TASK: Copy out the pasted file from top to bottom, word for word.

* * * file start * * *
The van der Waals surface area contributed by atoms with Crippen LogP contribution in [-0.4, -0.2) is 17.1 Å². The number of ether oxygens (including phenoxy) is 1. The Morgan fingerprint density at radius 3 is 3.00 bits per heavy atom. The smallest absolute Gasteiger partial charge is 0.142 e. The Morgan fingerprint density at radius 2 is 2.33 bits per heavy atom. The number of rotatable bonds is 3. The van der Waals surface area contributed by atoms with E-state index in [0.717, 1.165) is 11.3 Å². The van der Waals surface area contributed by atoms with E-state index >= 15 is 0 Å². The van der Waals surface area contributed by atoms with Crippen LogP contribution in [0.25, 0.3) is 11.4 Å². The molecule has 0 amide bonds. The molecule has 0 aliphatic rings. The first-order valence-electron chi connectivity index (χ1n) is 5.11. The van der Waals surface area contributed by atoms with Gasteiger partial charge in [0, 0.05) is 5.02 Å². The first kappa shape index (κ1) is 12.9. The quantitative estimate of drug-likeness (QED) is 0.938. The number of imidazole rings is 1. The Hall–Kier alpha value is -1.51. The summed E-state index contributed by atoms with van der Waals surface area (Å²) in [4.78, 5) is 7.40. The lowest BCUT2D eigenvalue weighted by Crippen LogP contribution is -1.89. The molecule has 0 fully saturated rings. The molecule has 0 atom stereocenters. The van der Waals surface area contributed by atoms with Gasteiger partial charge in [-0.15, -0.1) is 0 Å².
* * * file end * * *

The van der Waals surface area contributed by atoms with Crippen LogP contribution in [-0.4, -0.2) is 17.1 Å². The number of ether oxygens (including phenoxy) is 1. The Morgan fingerprint density at radius 3 is 3.00 bits per heavy atom. The smallest absolute Gasteiger partial charge is 0.142 e. The Morgan fingerprint density at radius 2 is 2.33 bits per heavy atom. The number of rotatable bonds is 3. The van der Waals surface area contributed by atoms with E-state index in [0.717, 1.165) is 11.3 Å². The van der Waals surface area contributed by atoms with E-state index >= 15 is 0 Å². The van der Waals surface area contributed by atoms with Crippen LogP contribution in [0.25, 0.3) is 11.4 Å². The molecule has 0 amide bonds. The molecule has 0 aliphatic rings. The first-order valence-electron chi connectivity index (χ1n) is 5.11. The van der Waals surface area contributed by atoms with Gasteiger partial charge in [0, 0.05) is 5.02 Å². The first kappa shape index (κ1) is 12.9. The quantitative estimate of drug-likeness (QED) is 0.938. The number of imidazole rings is 1. The Hall–Kier alpha value is -1.51. The summed E-state index contributed by atoms with van der Waals surface area (Å²) in [4.78, 5) is 7.40. The lowest BCUT2D eigenvalue weighted by Crippen LogP contribution is -1.89. The molecule has 0 fully saturated rings. The molecule has 0 atom stereocenters. The van der Waals surface area contributed by atoms with Gasteiger partial charge in [-0.15, -0.1) is 0 Å².